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Affordable heating for all



On Friday, the family justice bill will receive a second hearing. Chris Farrell writes about how it can help families out of fuel poverty and provide affordable heat for all.

Right on cue, the arrival of the autumn equinox saw temperatures drop across the country, prompting many of us to test our boilers for the first time in months. Nothing out of the ordinary, you might think.

But for some of the population, the cooler evenings may force a choice between food and warmth as they struggle to pay their heating bills. And given the escalating cost of fuel, this all too real issue of fuel poverty is predicted to deteriorate unless action is taken to make heating more affordable.

A recent consultation document from the Department of Energy and Climate Change (DECC) suggests some 8.1m households could be in fuel poverty by 2016 in the UK.*

In compliance with their core responsibilities to their constituents, MPs will be asked to address fuel poverty on Friday, October 26 when the family justice (transparency, accountability and cost of living) bill will receive its second hearing at the House of Commons.

A key proposal of this bill is “to require the promotion of measures to assist families and such other persons as may be specified to reduce the cost of living through lower fuel bills”.

John Hemming’s family justice bill is a great effort to put the family at the front of the political agenda, helping families out of fuel poverty, putting consumer interests first. But isn’t that where it should be anyway?

Affordable heat should be the unassailable right of us all. Whether we rely on a conventional gas condensing boiler or renewable solar panels for our heating and hot water, there are solutions available today that, if made compulsory, would increase the efficiency of our heating and hot water generation and lower energy bills significantly.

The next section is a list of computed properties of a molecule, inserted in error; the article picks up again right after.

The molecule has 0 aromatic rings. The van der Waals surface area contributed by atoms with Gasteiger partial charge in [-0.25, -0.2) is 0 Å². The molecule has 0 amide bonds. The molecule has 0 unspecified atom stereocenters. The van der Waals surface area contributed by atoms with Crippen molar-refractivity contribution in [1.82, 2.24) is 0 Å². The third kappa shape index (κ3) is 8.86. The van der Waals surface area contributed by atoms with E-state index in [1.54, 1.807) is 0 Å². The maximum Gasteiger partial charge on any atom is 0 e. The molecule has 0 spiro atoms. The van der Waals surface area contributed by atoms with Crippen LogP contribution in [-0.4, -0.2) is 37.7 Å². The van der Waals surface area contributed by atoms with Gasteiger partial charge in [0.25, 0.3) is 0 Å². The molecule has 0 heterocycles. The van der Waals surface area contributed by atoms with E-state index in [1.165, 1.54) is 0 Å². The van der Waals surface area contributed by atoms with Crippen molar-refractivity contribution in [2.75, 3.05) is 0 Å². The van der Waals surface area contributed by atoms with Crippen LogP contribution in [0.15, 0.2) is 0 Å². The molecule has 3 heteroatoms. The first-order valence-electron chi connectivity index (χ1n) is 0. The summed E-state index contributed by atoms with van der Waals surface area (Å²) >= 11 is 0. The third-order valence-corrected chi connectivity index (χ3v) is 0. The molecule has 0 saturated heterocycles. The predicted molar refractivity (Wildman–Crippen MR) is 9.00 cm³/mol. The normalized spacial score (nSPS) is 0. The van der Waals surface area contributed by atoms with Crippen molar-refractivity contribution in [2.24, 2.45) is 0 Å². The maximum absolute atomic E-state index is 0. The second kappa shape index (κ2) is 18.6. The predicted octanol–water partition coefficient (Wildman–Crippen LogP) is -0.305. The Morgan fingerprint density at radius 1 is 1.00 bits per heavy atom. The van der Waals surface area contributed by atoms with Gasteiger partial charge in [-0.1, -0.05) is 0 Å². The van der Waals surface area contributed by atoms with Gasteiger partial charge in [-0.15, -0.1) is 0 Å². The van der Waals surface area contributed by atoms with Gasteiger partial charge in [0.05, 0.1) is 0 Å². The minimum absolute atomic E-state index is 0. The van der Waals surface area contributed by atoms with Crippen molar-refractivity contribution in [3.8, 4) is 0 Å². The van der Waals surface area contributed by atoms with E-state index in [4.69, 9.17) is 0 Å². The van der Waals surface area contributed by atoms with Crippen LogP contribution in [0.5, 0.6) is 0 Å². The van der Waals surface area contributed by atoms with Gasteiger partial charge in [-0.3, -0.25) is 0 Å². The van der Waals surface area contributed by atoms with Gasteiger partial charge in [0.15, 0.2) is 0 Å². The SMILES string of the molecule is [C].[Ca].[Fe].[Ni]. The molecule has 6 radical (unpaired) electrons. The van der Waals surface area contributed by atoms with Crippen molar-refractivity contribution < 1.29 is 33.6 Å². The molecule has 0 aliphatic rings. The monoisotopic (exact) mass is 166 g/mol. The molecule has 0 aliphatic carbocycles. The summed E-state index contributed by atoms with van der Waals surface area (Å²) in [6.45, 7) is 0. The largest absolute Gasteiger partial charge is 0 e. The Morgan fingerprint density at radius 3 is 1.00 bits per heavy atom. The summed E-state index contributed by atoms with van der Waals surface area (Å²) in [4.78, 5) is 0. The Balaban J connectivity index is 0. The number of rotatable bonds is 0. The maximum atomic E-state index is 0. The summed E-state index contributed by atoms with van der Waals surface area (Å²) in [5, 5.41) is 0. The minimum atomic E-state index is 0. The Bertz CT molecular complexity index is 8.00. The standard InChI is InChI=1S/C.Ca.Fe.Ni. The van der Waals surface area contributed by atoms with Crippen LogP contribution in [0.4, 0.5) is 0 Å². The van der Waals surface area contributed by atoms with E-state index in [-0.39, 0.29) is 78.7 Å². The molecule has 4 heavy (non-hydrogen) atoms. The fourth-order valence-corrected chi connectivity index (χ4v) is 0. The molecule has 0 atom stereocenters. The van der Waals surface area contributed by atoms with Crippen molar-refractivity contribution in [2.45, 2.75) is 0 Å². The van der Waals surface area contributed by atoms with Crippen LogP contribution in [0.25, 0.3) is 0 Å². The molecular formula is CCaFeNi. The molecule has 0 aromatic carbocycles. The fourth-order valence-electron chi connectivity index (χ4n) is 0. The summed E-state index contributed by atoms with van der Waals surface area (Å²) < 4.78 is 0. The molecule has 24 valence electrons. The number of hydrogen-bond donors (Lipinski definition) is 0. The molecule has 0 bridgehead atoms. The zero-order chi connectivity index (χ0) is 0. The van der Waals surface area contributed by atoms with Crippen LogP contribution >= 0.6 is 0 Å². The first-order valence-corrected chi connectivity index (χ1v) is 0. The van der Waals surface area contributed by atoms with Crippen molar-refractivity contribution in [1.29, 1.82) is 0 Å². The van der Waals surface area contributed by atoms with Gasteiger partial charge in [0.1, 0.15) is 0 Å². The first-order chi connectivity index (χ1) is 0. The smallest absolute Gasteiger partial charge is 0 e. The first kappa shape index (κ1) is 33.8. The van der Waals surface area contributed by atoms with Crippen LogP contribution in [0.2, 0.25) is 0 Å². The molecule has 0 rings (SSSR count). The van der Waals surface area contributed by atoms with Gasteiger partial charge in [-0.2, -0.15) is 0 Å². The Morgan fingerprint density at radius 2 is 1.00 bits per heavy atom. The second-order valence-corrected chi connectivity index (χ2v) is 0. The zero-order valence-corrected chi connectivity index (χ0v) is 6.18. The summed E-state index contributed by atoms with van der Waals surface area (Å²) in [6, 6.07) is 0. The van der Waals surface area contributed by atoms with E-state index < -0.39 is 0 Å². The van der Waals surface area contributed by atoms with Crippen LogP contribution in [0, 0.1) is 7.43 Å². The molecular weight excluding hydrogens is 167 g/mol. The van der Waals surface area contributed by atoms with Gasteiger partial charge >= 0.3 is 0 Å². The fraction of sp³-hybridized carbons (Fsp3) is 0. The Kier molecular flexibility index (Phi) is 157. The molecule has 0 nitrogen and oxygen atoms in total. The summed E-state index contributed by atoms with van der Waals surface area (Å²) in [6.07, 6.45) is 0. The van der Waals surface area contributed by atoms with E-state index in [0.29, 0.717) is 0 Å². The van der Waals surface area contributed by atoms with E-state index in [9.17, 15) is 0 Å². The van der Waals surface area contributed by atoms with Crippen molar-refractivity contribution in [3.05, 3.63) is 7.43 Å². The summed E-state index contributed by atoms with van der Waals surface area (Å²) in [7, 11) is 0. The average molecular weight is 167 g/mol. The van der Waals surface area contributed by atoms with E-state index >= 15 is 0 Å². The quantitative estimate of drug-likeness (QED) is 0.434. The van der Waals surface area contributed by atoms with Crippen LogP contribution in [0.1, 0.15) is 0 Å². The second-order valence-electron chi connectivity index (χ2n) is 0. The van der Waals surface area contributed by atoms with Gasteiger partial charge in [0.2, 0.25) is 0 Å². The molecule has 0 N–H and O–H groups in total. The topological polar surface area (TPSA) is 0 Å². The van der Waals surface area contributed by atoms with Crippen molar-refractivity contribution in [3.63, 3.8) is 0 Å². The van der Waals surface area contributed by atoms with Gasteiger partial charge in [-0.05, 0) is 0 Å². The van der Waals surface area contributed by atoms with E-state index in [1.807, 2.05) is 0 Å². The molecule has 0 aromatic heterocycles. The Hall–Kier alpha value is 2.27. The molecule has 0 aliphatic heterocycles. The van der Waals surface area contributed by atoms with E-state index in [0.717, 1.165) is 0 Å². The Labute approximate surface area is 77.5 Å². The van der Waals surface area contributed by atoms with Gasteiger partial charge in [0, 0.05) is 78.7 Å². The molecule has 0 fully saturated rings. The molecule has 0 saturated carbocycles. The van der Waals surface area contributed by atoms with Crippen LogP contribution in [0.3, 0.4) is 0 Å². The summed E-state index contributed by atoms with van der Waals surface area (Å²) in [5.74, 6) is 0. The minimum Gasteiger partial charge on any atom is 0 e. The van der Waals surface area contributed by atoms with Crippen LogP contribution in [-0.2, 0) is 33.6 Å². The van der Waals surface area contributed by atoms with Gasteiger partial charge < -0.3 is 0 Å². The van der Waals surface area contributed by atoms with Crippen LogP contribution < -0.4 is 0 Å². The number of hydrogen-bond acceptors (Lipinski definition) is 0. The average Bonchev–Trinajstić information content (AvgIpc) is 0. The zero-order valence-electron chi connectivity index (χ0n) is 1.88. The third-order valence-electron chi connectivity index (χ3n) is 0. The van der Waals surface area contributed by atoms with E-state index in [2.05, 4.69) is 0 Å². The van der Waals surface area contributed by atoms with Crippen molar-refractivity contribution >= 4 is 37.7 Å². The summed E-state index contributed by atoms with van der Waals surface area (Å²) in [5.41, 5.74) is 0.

Passive flue gas heat recovery (PFGHR) is one such practical, sensible and affordable technology. Fitted above a boiler, this British invention captures the heat that condensing boilers lose through the flue outlet and uses it to help generate hot water for domestic use. This helps households become more energy efficient and brings typical annual savings of 37% of the energy required to deliver hot water, according to independent test results.

PFGHR devices are equally relevant where renewable heating technologies are concerned. The nation is moving towards low carbon heating with government targets and initiatives in place to support the uptake of renewable equipment. At present, most of these technologies are still dependent on condensing boilers for backup in times of peak demand.

With boilers responsible for such a large proportion of the country’s heating, it seems logical to introduce a minimum standard of efficiency on all boilers in order that households gain the maximum benefits from their heating.

PFGHR is already recognised in building regulations and the green deal for its energy saving benefits. So, why doesn’t the government make fitting these devices on all boilers compulsory from now on as part of its energy efficiency strategy?